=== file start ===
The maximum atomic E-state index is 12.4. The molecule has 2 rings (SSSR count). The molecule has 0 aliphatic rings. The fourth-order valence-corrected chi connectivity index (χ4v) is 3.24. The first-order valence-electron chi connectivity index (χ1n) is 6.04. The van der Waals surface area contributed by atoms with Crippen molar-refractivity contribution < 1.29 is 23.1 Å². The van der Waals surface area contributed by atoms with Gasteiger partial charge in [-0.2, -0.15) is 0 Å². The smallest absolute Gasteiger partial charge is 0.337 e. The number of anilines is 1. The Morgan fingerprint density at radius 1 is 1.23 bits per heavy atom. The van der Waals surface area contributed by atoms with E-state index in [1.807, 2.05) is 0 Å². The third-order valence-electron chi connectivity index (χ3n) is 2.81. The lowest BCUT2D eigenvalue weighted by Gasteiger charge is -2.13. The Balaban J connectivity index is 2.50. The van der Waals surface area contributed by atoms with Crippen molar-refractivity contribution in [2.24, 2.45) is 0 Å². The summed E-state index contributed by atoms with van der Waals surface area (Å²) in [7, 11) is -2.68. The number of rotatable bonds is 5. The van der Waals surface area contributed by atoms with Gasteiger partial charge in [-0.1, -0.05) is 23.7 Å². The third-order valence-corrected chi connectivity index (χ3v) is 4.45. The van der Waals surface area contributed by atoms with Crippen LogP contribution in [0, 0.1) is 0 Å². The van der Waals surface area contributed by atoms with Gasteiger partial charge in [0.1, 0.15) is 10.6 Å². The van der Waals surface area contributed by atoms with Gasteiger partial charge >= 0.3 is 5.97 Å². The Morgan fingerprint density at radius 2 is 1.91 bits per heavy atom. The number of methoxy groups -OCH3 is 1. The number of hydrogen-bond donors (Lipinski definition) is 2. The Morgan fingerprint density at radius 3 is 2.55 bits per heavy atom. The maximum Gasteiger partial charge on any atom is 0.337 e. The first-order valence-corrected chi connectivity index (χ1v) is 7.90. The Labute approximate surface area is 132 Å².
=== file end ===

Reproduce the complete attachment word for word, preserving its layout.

The maximum atomic E-state index is 12.4. The molecule has 2 rings (SSSR count). The molecule has 0 aliphatic rings. The fourth-order valence-corrected chi connectivity index (χ4v) is 3.24. The first-order valence-electron chi connectivity index (χ1n) is 6.04. The van der Waals surface area contributed by atoms with Crippen molar-refractivity contribution < 1.29 is 23.1 Å². The van der Waals surface area contributed by atoms with Gasteiger partial charge in [-0.2, -0.15) is 0 Å². The smallest absolute Gasteiger partial charge is 0.337 e. The number of anilines is 1. The Morgan fingerprint density at radius 1 is 1.23 bits per heavy atom. The van der Waals surface area contributed by atoms with E-state index in [1.807, 2.05) is 0 Å². The third-order valence-electron chi connectivity index (χ3n) is 2.81. The lowest BCUT2D eigenvalue weighted by Gasteiger charge is -2.13. The Balaban J connectivity index is 2.50. The van der Waals surface area contributed by atoms with Crippen molar-refractivity contribution in [2.24, 2.45) is 0 Å². The summed E-state index contributed by atoms with van der Waals surface area (Å²) in [7, 11) is -2.68. The number of rotatable bonds is 5. The van der Waals surface area contributed by atoms with Gasteiger partial charge in [-0.1, -0.05) is 23.7 Å². The third-order valence-corrected chi connectivity index (χ3v) is 4.45. The van der Waals surface area contributed by atoms with Crippen LogP contribution in [0, 0.1) is 0 Å². The van der Waals surface area contributed by atoms with Gasteiger partial charge in [0.1, 0.15) is 10.6 Å². The van der Waals surface area contributed by atoms with Gasteiger partial charge >= 0.3 is 5.97 Å². The Morgan fingerprint density at radius 2 is 1.91 bits per heavy atom. The number of methoxy groups -OCH3 is 1. The number of hydrogen-bond donors (Lipinski definition) is 2. The Morgan fingerprint density at radius 3 is 2.55 bits per heavy atom. The maximum Gasteiger partial charge on any atom is 0.337 e. The first-order valence-corrected chi connectivity index (χ1v) is 7.90. The Labute approximate surface area is 132 Å².